Rodin's Debutante

Classic works about the whiter, more prosperous sections of Chicago aren't all alike—they encompass Royko and Hecht and Bellow. But they do tend to come with certain expectations attached. The writer must acknowledge the city's culture of patronage, its racial and social stratification, its backbreaking labor. Even the most cold-hearted observer must do a little admiring too, paying tribute to the heaving skyscrapers and sturdy Midwestern values. Nelson Algren famously encapsulated the love-hate relationship with the city in 1951's Chicago: City on the Make: "Like loving a woman with a broken nose, you may well find lovelier lovelies, but never a lovely so real."


The strange yet admirable thing about Rodin's Debutante, the seventeenth novel by Ward Just, is that its Chicago is the broken nose without the loveliness. Though its characters swan through the city's elite social circles, it's clear they're only play-acting at sophistication. The hero and occasional narrator is Lee Goodell, an ambitious young sculptor and product of Ogden Hall, a boy's school infamous for its second-class status. Its founder is the dissolute scion of a railroad baron who loves hunting and prostitutes; its headmaster is disengaged; its student body has largely been kicked out of better prep schools. "We're the skunk at the garden party," the headmaster admits, shortly before shoving off for Patagonia.


Just has earned the right to criticize his hometown, to put Carl Sandburg's lines in a funhouse mirror and call it "a city with a curled lip and chips on both shoulders." A longtime journalist, he turned to fiction in the 70s to better characterize the power plays of D.C. and Chicago political families. Emphasis on family: there may be no working novelist so fixated on father-son stories. That's doubly true for the tale told here—Lee is fascinated with both the mysterious, paternalistic Tommy Ogden and his own father, a North Shore lawyer skilled at working civic levers. Lee notices his father's talent early, when one of his grade-school schoolmates is assaulted—a violation whose memory will force its way into the narrative years later.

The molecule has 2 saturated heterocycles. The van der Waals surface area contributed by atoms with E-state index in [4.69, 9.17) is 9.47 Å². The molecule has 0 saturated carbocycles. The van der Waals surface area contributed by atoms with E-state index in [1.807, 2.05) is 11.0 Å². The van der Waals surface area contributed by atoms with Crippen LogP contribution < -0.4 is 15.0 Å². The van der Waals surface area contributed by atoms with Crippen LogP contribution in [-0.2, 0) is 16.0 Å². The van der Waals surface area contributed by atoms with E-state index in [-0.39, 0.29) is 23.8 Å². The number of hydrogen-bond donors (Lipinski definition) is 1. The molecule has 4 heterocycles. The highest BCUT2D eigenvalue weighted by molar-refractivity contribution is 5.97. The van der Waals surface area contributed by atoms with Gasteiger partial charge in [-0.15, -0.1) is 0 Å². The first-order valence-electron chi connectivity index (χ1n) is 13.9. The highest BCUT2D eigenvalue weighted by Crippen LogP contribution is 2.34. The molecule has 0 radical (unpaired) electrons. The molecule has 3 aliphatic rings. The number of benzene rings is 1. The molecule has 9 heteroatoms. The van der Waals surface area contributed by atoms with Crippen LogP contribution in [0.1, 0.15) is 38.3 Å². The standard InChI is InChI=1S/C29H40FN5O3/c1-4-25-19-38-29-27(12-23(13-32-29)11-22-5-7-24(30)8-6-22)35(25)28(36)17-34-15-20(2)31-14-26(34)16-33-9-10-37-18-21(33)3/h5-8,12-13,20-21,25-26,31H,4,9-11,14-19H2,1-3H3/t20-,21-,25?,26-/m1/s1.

Just isn't much for Bellovian flourishes—his style has always been prim, almost Jamesian—but it's easy to see glimpses of Augie March in Lee, who also goes through life freestyle. He attends the University of Chicago but rents a room off-campus to pursue sculpture—and pays for straying from his social circle by suffering a mugging that leaves his face disfigured. In fact, Lee comes off as a little too conveniently naïve when he enters the world of art dealers and lawyers—his ignorance feels less like a character trait than a way to establish a parallel with the immature city he lives in. Later, his solicitation to work in a neighborhood clinic feels slightly untenable as well. But in a moment where he winds up giving a tourniquet a "little extra twist," the story finds a powerful metaphor for its hero and its city, how both wield power and how both can easily inflict injury. A lesser writer about Chicago would use it to set up an eventual moment praising the city's grandeur despite it all. Just resists.

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